Uncovered Shoe

Download the full-size picture to use as your desktop wallpaper.

To bring this week’s theme to a close, my desktop wallpaper today is this shoe I spotted on the reservoir wall as we clambered back from walking out to the sluice gates. The shoe was further down the wall than we were, and from the state of it it looks like it was washed up on the wall when the water levels fell.

I hope you’ve enjoyed my choices of wallpaper this week. Come back tomorrow for an extra blog post: all of the photos that I took during our visit to Llwyn Onn Reservoir on Sunday. And if you can’t wait until then, you’ll find them in my Flickr photostream.

Copyright (c) Stuart Herbert. blog | twitter: (photography) (all) | facebook: (Merthyr Road project) (all).

If you’re reading this in the RSS feed, my original blog post also includes a Google map showing where this photo was taken. Unfortunately I haven’t managed to get the map to appear yet in the RSS feed, so for now you’ll have to click through to my blog if you want to see the map. Sorry.

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This Way To Merthyr Road

This is the point where the A470 is about to become Merthyr Road for the first time as you head north. According to Google Maps, this is also the only stretch of the A470 that carries the name of Merthyr Road.

Behind me is the Gabalfa roundabout and flyover, with the A48 running underneath it, which is the subject of a separate blog post.

Copyright (c) Stuart Herbert. blog | twitter: (photography) (all) | facebook: (Merthyr Road project) (all).

If you’re reading this in the RSS feed, my original blog post also includes a Google map showing where this photo was taken. Unfortunately I haven’t managed to get the map to appear yet in the RSS feed, so for now you’ll have to click through to my blog if you want to see the map. Sorry.

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This Way To Merthyr Road

This is the point where the A470 is about to become Merthyr Road for the first time as you head north. According to Google Maps, this is also the only stretch of the A470 that carries the name of Merthyr Road.

Behind me is the Gabalfa roundabout and flyover, with the A48 running underneath it, which is the subject of a separate blog post.

Copyright (c) Stuart Herbert. blog | twitter: (photography) (all) | facebook: (Merthyr Road project) (all).

If you’re reading this in the RSS feed, my original blog post also includes a Google map showing where this photo was taken. Unfortunately I haven’t managed to get the map to appear yet in the RSS feed, so for now you’ll have to click through to my blog if you want to see the map. Sorry.

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Where Do The Gates Go?

Download the full-size picture to use as your desktop wallpaper.

My choice today is another photo I’d normally never have the opportunity to shoot. With the water level in the reservoir unusually low, we were able to walk out along the reservoir wall to the sluice gates. I’m the kind of person who sees something you’re normally not allowed or able to visit, and wonders where it goes, and what it looks like. This photo does absolutely nothing to answer those questions, but I like the mystery it projects too much 🙂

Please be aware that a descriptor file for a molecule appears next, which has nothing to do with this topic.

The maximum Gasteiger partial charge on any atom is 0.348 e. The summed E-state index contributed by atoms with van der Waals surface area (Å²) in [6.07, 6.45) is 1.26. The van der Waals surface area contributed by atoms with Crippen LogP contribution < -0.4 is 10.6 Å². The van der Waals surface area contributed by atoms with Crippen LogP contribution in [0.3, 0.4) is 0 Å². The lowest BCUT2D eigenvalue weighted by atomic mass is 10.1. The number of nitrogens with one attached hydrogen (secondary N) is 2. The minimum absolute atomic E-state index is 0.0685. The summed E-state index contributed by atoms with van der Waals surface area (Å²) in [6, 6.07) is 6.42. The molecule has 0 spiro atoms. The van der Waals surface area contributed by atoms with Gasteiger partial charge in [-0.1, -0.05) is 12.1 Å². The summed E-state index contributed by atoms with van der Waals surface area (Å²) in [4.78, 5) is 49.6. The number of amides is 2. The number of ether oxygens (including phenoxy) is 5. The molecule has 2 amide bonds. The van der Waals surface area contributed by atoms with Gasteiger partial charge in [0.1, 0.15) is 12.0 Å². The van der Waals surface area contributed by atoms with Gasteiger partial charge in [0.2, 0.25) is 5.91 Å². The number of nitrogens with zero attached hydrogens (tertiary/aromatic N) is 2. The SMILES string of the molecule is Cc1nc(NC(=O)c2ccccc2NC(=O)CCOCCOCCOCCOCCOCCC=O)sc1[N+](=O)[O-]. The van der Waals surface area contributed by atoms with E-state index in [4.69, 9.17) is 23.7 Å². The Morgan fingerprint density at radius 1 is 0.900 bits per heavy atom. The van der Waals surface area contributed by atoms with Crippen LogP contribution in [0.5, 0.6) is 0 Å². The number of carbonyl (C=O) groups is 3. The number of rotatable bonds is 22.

Copyright (c) Stuart Herbert. blog | twitter: (photography) (all) | facebook: (Merthyr Road project) (all).

If you’re reading this in the RSS feed, my original blog post also includes a Google map showing where this photo was taken. Unfortunately I haven’t managed to get the map to appear yet in the RSS feed, so for now you’ll have to click through to my blog if you want to see the map. Sorry.

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The Sluice Gates At Llwyn Onn Reservoir

Download the full-size picture to use as your desktop wallpaper.

My choice of desktop wallpaper today continues this week’s theme about low water levels in the local reservoir. The water levels were low enough that we felt safe walking out along the reservoir wall to go and take a very close look at the sluice gates themselves. You can see just how close we got from this somewhat abstract shot.

By deliberately placing the focus on the front of one of the metal bars, and using a very shallow depth of field, I’ve made the whole thing look like it’s just a bit out of reach, which makes it a great image to have sat behind my desktop icons for the day.

Copyright (c) Stuart Herbert. blog | twitter: (photography) (all) | facebook: (Merthyr Road project) (all).

If you’re reading this in the RSS feed, my original blog post also includes a Google map showing where this photo was taken. Unfortunately I haven’t managed to get the map to appear yet in the RSS feed, so for now you’ll have to click through to my blog if you want to see the map. Sorry.

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Un Stella Artois, S'il Vous Plait

Seen abandoned outside Cardiff University.

Copyright (c) Stuart Herbert. blog | twitter: (photography) (all) | facebook: (Merthyr Road project) (all).

If you’re reading this in the RSS feed, my original blog post also includes a Google map showing where this photo was taken. Unfortunately I haven’t managed to get the map to appear yet in the RSS feed, so for now you’ll have to click through to my blog if you want to see the map. Sorry.

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The Beach at Llwyn Onn